Man and Superman by George Bernard Shaw and a Midsummer Night’s Dream by William Shakespeare are the only two plays I know which have individual acts which have been removed from the plays and performed alone as an evening’s entertainment – The Most Lamentable Comedy and Most Cruel Death of Pyramus and Thisbe (Act V scene 1 of Shakespeare’s play) and Don Juan in Hell (Act III scene 2 of Shaw’s play). The former is is a court entertainment in celebration of the royal wedding of Theseus and Hippolyta. The latter is the dream of Shaw’s fleeing hero, Jack Tanner, in the Sierra Nevada, which convinces him to reverse his course, and to yield to Ann Whitefield’s marriage plans.
Jack Tanner is a descendent of Mozart’s Don Giovanni, conceived by Shaw as the victim of vamping women, rather than as the notorious seducer of women. In the mountains, Tanner, presented in Man and Superman as a know-it-all blow-hard revolutionary, has a nightmare in which he (in the guise of his ancestor Don Juan Tenorio) is stuck in hell in a seemingly endless debate with Ann Whitefield’s other guardian Robuck Ramsden (in the guise of Mozart’s Statue of the Commander Don Gonzalo ), Ann herself (in the guise of Mozart’s Dona Ana de Ulloa), moderated by Hell’s host, The Devil (who happens to resemble the lovesick revolutionary who has captured Tanner’s party) and, gaining no ground for any of his cherished ideas, Don Juan (Jack Tanner)leaves the debate hall.
One by one Don Juan/Tanner’s cherished opinions are countered and checked. But Don Juan/Tanner is oblivious to losing to the most unrevolutionary and unphilosophical of opponents. The debate ends with Don Juan leaving Hell in favor of Heaven, just as Jack Tanner in the subsequent scene will leave the Hell of his revolutionist life to enter the Heaven of marriage to Ann Whitefield.
Don Juan in Hell has fascinated many people because they believe it contains Shaw’s own philosophy in dramatic form. However, Shaw was an entertainer first and foremost, who adopted outrageous poses and shocking opinions to entertain through contrarianism. Even though his characters, especially Don Juan/Jack Tanner, advocate ideas usually associated with Shaw – the Life Force, and the Superman, to name but two – one should avoid what critic Albert Bermel calls The Spokesman Fallacy:
The Spokesman Fallacy presupposes that a play tries to resolve issues when, as a work of art, it does nothing of the sort. A play AIRS issues. It illustrates their complexity by looking at them from several viewpoints, none of which is necessarily the author’s or – to turn things around – all of which are necessarily the author’s. The playwright’s only spokesman is the play, the whole play and nothing but the play. 1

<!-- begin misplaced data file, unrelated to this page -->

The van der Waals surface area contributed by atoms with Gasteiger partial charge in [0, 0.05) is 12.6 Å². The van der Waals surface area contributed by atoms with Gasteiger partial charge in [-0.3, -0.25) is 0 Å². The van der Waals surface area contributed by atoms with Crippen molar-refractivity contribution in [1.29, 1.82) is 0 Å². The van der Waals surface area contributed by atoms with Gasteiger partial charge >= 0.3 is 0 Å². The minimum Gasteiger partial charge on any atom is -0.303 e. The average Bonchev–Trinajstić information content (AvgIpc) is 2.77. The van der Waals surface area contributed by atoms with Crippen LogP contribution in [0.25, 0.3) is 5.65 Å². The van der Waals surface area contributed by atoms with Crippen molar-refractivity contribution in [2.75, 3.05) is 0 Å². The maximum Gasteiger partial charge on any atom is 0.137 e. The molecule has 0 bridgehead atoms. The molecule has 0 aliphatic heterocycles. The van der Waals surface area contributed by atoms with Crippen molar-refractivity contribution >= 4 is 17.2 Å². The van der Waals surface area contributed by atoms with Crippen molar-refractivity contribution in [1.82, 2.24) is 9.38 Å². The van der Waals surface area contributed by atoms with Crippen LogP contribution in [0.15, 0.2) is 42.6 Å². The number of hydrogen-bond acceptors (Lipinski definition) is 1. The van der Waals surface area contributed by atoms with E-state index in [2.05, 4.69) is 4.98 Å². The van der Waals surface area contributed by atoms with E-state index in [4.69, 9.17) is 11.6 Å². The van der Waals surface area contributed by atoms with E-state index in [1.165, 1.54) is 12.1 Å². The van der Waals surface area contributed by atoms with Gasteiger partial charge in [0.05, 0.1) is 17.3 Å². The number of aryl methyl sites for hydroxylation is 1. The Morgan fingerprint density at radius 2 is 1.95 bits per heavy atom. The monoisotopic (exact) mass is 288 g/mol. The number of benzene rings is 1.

Shaw is an artist of the theater and so, unlike a propagandist, will sacrifice any idea for the sake of his art. The joy of Shaw is seeing him lampoon the very idea you had just identified as his own! Shaw’s brain is wired for comedy. Philosophy, sociology, religion, and politics were merely his tools. Bernard Shaw was the original equal opportunity entertainer – all sides will eventually come in for his ridicule, even the side most people associate as Shaw’s own!
Like the original Paul Gregory Quartette which played Don Juan in Hell in American during the 1940s and 50s, the Shaw Chicago Quartette of Robert Scogin play without the aid of costumes or scenery, and still fully engage the audience’s heads and hearts. Richard Marlatt (the Commander) can be counted on to present common sense in all its uncommon humor, Jack Hickey (The Devil) presents an irresistibly charming host to the hottest place in town, Christian Gray’s (Don Juan) earnestness, and passion and conviction makes one almost wish his arguments held water. But it is Mary Michell’s Dona Ana who wins our hearts as Ann Whitefield does Jack Tanner’s. Her charm, good humor, patience, and bemusement with all the little boys having fun with their cute little ideas is impossible to resist.
In 1953 Felix Grendon reviewed Charles Laughton, Charles Boyer, Cedric Hardwicke, and Agnes Moorehead for the Bulletin of the Shaw Society of America. He concluded his review by saying “the Four played the mediumistic part of their art for all it was worth, and thereby scored a triumph the Quartette richly deserved.”
Sixty one years later, the same words apply to Shaw Chicago’s own Quartette – Richard Marlatt, Mary Michell, Christian Gray, and Jack Hickey.
1 Albert Bermel, “The Playwright as Moralizer,” Columbia Forum, Winter, 1970, p. 45.